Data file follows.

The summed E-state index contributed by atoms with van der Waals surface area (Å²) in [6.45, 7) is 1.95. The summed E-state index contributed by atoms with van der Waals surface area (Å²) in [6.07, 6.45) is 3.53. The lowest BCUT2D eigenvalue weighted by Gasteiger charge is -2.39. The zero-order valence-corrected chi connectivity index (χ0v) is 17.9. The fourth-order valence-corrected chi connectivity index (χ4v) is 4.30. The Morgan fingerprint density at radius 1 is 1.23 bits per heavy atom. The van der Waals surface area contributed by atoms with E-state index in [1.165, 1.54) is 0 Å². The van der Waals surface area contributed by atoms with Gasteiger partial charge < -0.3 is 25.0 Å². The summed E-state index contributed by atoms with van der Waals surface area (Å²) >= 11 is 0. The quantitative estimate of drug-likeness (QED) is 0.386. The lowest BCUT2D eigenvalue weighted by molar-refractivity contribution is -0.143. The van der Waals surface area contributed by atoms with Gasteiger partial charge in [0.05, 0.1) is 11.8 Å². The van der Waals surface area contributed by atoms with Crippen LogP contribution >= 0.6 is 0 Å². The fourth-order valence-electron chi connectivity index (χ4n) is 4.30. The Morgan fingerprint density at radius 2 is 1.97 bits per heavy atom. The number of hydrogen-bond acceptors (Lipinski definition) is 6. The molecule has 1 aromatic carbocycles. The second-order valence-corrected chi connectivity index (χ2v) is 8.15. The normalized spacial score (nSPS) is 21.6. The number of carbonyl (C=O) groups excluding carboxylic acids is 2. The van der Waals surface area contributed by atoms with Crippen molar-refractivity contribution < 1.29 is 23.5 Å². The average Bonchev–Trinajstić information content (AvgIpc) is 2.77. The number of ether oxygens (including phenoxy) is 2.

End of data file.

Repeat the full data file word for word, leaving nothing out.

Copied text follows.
The summed E-state index contributed by atoms with van der Waals surface area (Å²) in [6.45, 7) is 1.95. The summed E-state index contributed by atoms with van der Waals surface area (Å²) in [6.07, 6.45) is 3.53. The lowest BCUT2D eigenvalue weighted by Gasteiger charge is -2.39. The zero-order valence-corrected chi connectivity index (χ0v) is 17.9. The fourth-order valence-corrected chi connectivity index (χ4v) is 4.30. The Morgan fingerprint density at radius 1 is 1.23 bits per heavy atom. The van der Waals surface area contributed by atoms with E-state index in [1.165, 1.54) is 0 Å². The van der Waals surface area contributed by atoms with Gasteiger partial charge < -0.3 is 25.0 Å². The summed E-state index contributed by atoms with van der Waals surface area (Å²) >= 11 is 0. The quantitative estimate of drug-likeness (QED) is 0.386. The lowest BCUT2D eigenvalue weighted by molar-refractivity contribution is -0.143. The van der Waals surface area contributed by atoms with Gasteiger partial charge in [0.05, 0.1) is 11.8 Å². The van der Waals surface area contributed by atoms with Crippen LogP contribution >= 0.6 is 0 Å². The fourth-order valence-electron chi connectivity index (χ4n) is 4.30. The Morgan fingerprint density at radius 2 is 1.97 bits per heavy atom. The number of hydrogen-bond acceptors (Lipinski definition) is 6. The molecule has 1 aromatic carbocycles. The second-order valence-corrected chi connectivity index (χ2v) is 8.15. The normalized spacial score (nSPS) is 21.6. The number of carbonyl (C=O) groups excluding carboxylic acids is 2. The van der Waals surface area contributed by atoms with Crippen molar-refractivity contribution < 1.29 is 23.5 Å². The average Bonchev–Trinajstić information content (AvgIpc) is 2.77. The number of ether oxygens (including phenoxy) is 2.